As we were driving towards Pafos I couldn't help looking at the mountainous landscape, which seemed entirely different from anything we had come across so far, but that was until we reached the Southern part (where we stopped) overlooking a group of limestone rocks jutting out of the sea in the Petra tou Romiou area, the land where Aphrodite is said to have emerged from the sea foam.
Infertile women or those who are lonely and unlucky in love tie handkerchiefs or scraps of fabric on nearby trees so as to beseech the Godess of love to help them. A local legend says that swimming around the jutting rock in full moon makes one a year younger with each lap, whilst another legend states that after a night spent in the arms of her lover Aphrodite returned to this same spot to regain her virginity by bathing in the sea.
We soon found our way onto an archaeological site used during the Hellenistic and Ptolemaic periods, as a resting place for Kings, rich citizens and high officials of the Ptolemaic state.
We visited a few underground funerary monuments (tombs 3, 4 , 8 and 11) which according to the type of architecture seem to have followed the Alexandria construction practice type, consisting of a stepped dromos, a central atrium and burial chambers provided with many loculi for single burials, with some having cist graves underground and other pit graves as well. Tomb 4 was quite impressive with its Doric columns and even the simple fact that there existed a water-well in its southern portico, with tomb 8 being even more impressive with an arched entrance and a limestone block enclosed by a rectangular corridor where the central atrium should have been.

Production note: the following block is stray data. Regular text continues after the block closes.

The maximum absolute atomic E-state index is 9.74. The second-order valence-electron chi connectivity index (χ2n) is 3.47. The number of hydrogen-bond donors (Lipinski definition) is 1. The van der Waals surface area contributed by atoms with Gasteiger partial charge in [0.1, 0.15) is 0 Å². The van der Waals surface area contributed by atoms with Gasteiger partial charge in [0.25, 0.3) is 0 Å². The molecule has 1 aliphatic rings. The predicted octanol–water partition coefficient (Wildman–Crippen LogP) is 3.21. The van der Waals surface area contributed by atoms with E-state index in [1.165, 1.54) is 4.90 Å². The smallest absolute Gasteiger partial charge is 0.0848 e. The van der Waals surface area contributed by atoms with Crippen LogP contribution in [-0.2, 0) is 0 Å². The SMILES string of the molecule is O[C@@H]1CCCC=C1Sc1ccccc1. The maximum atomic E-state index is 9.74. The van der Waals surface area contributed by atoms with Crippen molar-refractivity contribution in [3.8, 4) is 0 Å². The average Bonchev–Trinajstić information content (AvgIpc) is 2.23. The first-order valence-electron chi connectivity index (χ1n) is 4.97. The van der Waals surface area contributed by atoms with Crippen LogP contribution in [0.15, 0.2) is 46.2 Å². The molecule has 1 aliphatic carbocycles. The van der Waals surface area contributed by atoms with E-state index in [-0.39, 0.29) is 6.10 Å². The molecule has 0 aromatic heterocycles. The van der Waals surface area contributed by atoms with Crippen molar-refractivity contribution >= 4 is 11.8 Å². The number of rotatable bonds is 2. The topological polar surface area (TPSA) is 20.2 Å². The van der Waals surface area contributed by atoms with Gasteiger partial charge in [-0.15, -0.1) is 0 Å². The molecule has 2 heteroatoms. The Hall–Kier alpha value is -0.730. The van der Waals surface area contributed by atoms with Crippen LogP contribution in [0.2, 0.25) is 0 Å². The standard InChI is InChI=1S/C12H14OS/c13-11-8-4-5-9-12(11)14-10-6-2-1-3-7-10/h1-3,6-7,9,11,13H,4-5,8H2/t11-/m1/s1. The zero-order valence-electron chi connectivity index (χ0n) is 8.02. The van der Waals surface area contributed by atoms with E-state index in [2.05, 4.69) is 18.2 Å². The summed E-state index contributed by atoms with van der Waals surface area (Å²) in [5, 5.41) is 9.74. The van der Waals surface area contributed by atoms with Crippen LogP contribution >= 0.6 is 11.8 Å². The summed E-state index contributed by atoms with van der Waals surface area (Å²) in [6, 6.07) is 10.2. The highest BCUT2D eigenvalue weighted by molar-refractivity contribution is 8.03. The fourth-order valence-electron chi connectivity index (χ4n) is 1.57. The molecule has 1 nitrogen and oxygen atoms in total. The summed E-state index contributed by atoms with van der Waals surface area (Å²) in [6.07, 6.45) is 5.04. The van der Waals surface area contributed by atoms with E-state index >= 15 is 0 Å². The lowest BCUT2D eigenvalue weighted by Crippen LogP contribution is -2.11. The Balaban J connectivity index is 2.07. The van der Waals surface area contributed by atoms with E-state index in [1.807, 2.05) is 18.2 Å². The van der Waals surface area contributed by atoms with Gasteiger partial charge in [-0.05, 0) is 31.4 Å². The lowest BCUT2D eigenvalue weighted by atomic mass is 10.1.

Since my daughter passed away I have developed a sense of peacefulness and self reflection in regards to life achievement whenever I visit burial grounds and it didn't feel much different this time.
(To be continued)